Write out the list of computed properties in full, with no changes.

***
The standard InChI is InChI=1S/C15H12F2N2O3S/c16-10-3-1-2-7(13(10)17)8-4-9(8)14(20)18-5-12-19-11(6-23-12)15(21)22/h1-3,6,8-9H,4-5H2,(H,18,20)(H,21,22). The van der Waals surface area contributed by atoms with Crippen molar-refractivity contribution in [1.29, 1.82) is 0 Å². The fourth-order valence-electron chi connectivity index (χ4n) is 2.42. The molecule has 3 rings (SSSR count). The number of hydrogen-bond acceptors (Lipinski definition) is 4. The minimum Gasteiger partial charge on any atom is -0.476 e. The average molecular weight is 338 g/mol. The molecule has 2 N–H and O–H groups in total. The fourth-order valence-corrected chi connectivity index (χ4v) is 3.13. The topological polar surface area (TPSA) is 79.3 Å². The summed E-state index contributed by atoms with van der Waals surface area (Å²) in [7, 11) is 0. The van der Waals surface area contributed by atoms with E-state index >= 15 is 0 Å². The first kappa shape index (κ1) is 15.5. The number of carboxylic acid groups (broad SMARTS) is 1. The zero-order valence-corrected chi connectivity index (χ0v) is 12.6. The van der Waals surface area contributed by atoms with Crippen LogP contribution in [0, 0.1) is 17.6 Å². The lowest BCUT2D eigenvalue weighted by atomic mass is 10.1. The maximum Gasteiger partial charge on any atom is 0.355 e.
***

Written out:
The standard InChI is InChI=1S/C15H12F2N2O3S/c16-10-3-1-2-7(13(10)17)8-4-9(8)14(20)18-5-12-19-11(6-23-12)15(21)22/h1-3,6,8-9H,4-5H2,(H,18,20)(H,21,22). The van der Waals surface area contributed by atoms with Crippen molar-refractivity contribution in [1.29, 1.82) is 0 Å². The fourth-order valence-electron chi connectivity index (χ4n) is 2.42. The molecule has 3 rings (SSSR count). The number of hydrogen-bond acceptors (Lipinski definition) is 4. The minimum Gasteiger partial charge on any atom is -0.476 e. The average molecular weight is 338 g/mol. The molecule has 2 N–H and O–H groups in total. The fourth-order valence-corrected chi connectivity index (χ4v) is 3.13. The topological polar surface area (TPSA) is 79.3 Å². The summed E-state index contributed by atoms with van der Waals surface area (Å²) in [7, 11) is 0. The van der Waals surface area contributed by atoms with E-state index >= 15 is 0 Å². The first kappa shape index (κ1) is 15.5. The number of carboxylic acid groups (broad SMARTS) is 1. The zero-order valence-corrected chi connectivity index (χ0v) is 12.6. The van der Waals surface area contributed by atoms with Crippen LogP contribution in [0, 0.1) is 17.6 Å². The lowest BCUT2D eigenvalue weighted by atomic mass is 10.1. The maximum Gasteiger partial charge on any atom is 0.355 e.